Chance Miller, 9to5Mac:
If you view the November  announcement [of the first M1 Macs] as the start of the transition process, Apple would have needed to have everything wrapped up by November 2022. This deadline, too, has passed. This means Apple has missed its two-year transition target regardless of which deadline you consider.
So that leaves us where we are today. You have Apple Silicon options for every product category in the Mac lineup, with the exception of the Mac Pro. During its March event, Apple exec John Ternus teased that the Mac Pro with Apple Silicon was an announcement “for another day.” That day, however, hasn’t yet come.
Miller also notes that an Intel version of the Mac Mini remains available. But it hardly matters for Apple to have technically missed its goal since all of its mainstream Macs have transitioned to its own silicon, and it has released an entirely new Mac — in the form of the Mac Studio — and begun the rollout of its second generation of chips in that timeframe. Also, it sure helps that people love these new Macs.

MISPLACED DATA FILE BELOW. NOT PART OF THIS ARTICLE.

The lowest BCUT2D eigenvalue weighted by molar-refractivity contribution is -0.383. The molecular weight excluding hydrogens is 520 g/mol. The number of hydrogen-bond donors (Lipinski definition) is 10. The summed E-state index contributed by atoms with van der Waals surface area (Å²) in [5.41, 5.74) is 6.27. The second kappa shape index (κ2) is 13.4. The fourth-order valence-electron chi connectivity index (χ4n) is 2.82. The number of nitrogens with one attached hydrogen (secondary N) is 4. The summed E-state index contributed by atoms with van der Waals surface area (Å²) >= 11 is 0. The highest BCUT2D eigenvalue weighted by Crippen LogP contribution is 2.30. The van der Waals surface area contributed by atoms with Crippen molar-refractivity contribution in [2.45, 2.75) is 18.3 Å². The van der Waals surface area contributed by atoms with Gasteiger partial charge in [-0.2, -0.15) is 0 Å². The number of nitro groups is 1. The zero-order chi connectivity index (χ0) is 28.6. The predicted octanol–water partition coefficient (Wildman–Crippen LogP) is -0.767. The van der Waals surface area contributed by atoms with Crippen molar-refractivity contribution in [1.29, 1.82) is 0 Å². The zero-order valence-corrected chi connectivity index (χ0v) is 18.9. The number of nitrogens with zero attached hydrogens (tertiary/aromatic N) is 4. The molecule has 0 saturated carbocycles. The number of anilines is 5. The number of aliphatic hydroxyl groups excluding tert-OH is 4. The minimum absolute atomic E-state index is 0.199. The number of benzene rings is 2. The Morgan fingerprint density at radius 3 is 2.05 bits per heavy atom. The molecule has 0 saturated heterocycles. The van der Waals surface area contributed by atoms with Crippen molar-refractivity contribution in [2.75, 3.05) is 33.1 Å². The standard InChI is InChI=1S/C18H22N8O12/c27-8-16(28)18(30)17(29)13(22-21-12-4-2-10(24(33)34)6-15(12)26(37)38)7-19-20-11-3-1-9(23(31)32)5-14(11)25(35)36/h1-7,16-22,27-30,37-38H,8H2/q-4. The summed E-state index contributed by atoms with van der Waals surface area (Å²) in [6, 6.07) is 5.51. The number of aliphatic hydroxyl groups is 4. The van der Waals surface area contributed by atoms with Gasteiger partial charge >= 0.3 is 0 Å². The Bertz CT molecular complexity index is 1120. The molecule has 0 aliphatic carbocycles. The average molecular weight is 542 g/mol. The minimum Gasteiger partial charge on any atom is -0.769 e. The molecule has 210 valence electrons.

Update: The December 18 version of Mark Gurman’s newsletter contains more details about the forthcoming Mac Pro:
An M2 Extreme [Gurman’s own term for two M2 Ultras] chip would have doubled that to 48 CPU cores and 152 graphics cores. But here’s the bad news: The company has likely scrapped that higher-end configuration, which may disappoint Apple’s most demanding users — the photographers, editors and programmers who prize that kind of computing power.
Instead, the Mac Pro is expected to rely on a new-generation M2 Ultra chip (rather than the M1 Ultra) and will retain one of its hallmark features: easy expandability for additional memory, storage and other components.
I am interested to see how this works in practice. One of the trademarks of Macs based on Apple’s silicon is the deep integration of all these components, ostensibly for performance reasons.